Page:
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Cancer patterns among soccer goalies who played on synthetic turf fields increase concerns

When one looks at the cancers that the soccer goalies who played on synthetic field are getting - most of the cancers are lymphomas.  Lymphomas are cancers that are heavily influenced by environmental factors. The infill of synthetic turf fields is made up of ground up rubber tires that contain many carcinogenic compounds.

Scientist understand today, that when a population that is exposed in a particular setting comes down with one type of cancer it is often caused by an exposure to a specific group of chemical carcinogens that are in that particular  environment.

The presence of a single type of tumor, or cancer,  rather than the normal distribution of cancers expected in the overall population of that age group, is in itself an indication that the affected population is being exposed to the same chemical carcinogens.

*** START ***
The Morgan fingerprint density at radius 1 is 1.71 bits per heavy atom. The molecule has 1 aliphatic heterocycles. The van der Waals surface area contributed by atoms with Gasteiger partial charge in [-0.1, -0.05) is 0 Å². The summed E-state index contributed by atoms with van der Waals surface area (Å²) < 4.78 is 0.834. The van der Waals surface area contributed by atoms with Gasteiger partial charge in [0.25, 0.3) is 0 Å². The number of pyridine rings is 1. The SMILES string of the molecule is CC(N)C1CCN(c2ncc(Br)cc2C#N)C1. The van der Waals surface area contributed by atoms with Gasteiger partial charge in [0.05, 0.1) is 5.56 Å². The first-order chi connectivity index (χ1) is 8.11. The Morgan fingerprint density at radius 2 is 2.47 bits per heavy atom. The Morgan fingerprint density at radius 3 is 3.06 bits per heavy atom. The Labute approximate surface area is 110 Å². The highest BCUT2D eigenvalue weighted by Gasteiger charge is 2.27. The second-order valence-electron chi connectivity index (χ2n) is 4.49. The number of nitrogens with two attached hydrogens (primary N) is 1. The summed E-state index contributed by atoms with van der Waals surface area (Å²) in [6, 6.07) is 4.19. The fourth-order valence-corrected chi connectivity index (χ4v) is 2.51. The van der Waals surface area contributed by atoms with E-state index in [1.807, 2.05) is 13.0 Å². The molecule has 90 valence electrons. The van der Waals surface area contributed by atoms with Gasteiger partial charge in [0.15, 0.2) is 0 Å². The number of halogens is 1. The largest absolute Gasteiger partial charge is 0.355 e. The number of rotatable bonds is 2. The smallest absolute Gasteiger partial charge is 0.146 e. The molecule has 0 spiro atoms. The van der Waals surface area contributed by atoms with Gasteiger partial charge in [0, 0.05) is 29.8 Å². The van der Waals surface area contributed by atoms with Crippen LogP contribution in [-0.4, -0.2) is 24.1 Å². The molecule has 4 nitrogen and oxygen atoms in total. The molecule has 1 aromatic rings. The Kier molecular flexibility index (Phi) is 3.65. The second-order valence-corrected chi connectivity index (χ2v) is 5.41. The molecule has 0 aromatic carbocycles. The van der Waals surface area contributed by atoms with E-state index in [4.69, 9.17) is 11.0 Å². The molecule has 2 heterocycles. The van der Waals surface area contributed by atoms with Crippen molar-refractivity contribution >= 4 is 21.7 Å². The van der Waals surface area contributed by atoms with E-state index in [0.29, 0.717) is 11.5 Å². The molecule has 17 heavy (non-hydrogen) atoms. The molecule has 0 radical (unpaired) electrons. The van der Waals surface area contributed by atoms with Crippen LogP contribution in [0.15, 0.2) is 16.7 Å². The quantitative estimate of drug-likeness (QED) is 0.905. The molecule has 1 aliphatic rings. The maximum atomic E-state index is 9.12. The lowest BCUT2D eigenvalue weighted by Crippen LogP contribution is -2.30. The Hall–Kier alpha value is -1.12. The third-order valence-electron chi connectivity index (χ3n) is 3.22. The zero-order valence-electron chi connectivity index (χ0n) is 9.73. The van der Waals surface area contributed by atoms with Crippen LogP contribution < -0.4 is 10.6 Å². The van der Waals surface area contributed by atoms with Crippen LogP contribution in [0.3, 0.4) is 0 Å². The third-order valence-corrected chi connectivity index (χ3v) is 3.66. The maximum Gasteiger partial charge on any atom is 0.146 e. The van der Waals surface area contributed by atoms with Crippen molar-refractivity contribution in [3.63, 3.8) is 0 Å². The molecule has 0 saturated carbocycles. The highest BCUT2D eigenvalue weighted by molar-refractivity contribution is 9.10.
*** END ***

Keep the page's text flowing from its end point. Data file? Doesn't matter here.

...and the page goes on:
Amy Griffin, assistant soccer coach at the University of Washington, reported lymphoma incidences among soccer goalies to NBC news. The  number of lymphomas in the population of athletes who played on synthetic turf she collected is much higher than would be normally expected.  This  suggests that the athletes who have come down with lymphomas and have played on synthetic turf for years, may have all been exposed to the same chemical carcinogens just like those found in rubber tire infill.

The attached chart shows the normal distribution of lymphomas in 15 to 19 year olds who are treated for cancer nationally.  Those percentages are 13.5% for Hodgkin's lymphoma;  8.3% for non-Hodgkin's Lymphoma;  and 1.1% for Burkitt's Lymphoma.  Data from the attached chart chart can be found at:  EPA's "America's Children and the Environment"

The percentage of lymphomas in the population of athletes who played on synthetic turf collected by Amy Griffin is much higher than this.




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